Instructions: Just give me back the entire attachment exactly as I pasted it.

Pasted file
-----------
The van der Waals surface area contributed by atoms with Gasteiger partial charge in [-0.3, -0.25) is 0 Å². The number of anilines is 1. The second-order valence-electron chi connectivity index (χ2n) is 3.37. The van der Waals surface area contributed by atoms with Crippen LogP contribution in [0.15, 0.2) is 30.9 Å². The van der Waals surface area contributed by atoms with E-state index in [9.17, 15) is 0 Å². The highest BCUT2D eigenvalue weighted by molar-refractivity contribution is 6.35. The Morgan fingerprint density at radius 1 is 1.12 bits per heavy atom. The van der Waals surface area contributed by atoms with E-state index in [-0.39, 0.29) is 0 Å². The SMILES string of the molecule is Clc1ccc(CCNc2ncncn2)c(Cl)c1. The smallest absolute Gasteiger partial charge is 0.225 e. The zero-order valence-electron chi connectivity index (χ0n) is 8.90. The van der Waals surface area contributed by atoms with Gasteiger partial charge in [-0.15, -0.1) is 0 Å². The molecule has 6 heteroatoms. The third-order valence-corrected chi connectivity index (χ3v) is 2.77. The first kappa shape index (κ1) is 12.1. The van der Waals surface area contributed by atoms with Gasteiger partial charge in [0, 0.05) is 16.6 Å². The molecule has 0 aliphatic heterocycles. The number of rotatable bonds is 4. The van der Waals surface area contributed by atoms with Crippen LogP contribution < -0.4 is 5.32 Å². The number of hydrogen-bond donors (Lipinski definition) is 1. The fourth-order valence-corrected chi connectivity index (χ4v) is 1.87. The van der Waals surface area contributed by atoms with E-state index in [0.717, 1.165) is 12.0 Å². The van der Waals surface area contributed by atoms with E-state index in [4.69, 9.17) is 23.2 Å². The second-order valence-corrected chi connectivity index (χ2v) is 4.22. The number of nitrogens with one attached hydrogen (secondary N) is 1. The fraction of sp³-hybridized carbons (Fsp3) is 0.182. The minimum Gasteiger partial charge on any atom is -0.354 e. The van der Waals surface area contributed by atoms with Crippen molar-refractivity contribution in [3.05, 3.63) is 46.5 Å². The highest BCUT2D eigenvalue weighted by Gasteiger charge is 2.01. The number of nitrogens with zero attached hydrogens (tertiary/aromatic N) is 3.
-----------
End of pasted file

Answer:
The van der Waals surface area contributed by atoms with Gasteiger partial charge in [-0.3, -0.25) is 0 Å². The number of anilines is 1. The second-order valence-electron chi connectivity index (χ2n) is 3.37. The van der Waals surface area contributed by atoms with Crippen LogP contribution in [0.15, 0.2) is 30.9 Å². The van der Waals surface area contributed by atoms with E-state index in [9.17, 15) is 0 Å². The highest BCUT2D eigenvalue weighted by molar-refractivity contribution is 6.35. The Morgan fingerprint density at radius 1 is 1.12 bits per heavy atom. The van der Waals surface area contributed by atoms with E-state index in [-0.39, 0.29) is 0 Å². The SMILES string of the molecule is Clc1ccc(CCNc2ncncn2)c(Cl)c1. The smallest absolute Gasteiger partial charge is 0.225 e. The zero-order valence-electron chi connectivity index (χ0n) is 8.90. The van der Waals surface area contributed by atoms with Gasteiger partial charge in [-0.15, -0.1) is 0 Å². The molecule has 6 heteroatoms. The third-order valence-corrected chi connectivity index (χ3v) is 2.77. The first kappa shape index (κ1) is 12.1. The van der Waals surface area contributed by atoms with Gasteiger partial charge in [0, 0.05) is 16.6 Å². The molecule has 0 aliphatic heterocycles. The number of rotatable bonds is 4. The van der Waals surface area contributed by atoms with Crippen LogP contribution < -0.4 is 5.32 Å². The number of hydrogen-bond donors (Lipinski definition) is 1. The fourth-order valence-corrected chi connectivity index (χ4v) is 1.87. The van der Waals surface area contributed by atoms with E-state index in [0.717, 1.165) is 12.0 Å². The van der Waals surface area contributed by atoms with E-state index in [4.69, 9.17) is 23.2 Å². The second-order valence-corrected chi connectivity index (χ2v) is 4.22. The number of nitrogens with one attached hydrogen (secondary N) is 1. The fraction of sp³-hybridized carbons (Fsp3) is 0.182. The minimum Gasteiger partial charge on any atom is -0.354 e. The van der Waals surface area contributed by atoms with Crippen molar-refractivity contribution in [3.05, 3.63) is 46.5 Å². The highest BCUT2D eigenvalue weighted by Gasteiger charge is 2.01. The number of nitrogens with zero attached hydrogens (tertiary/aromatic N) is 3.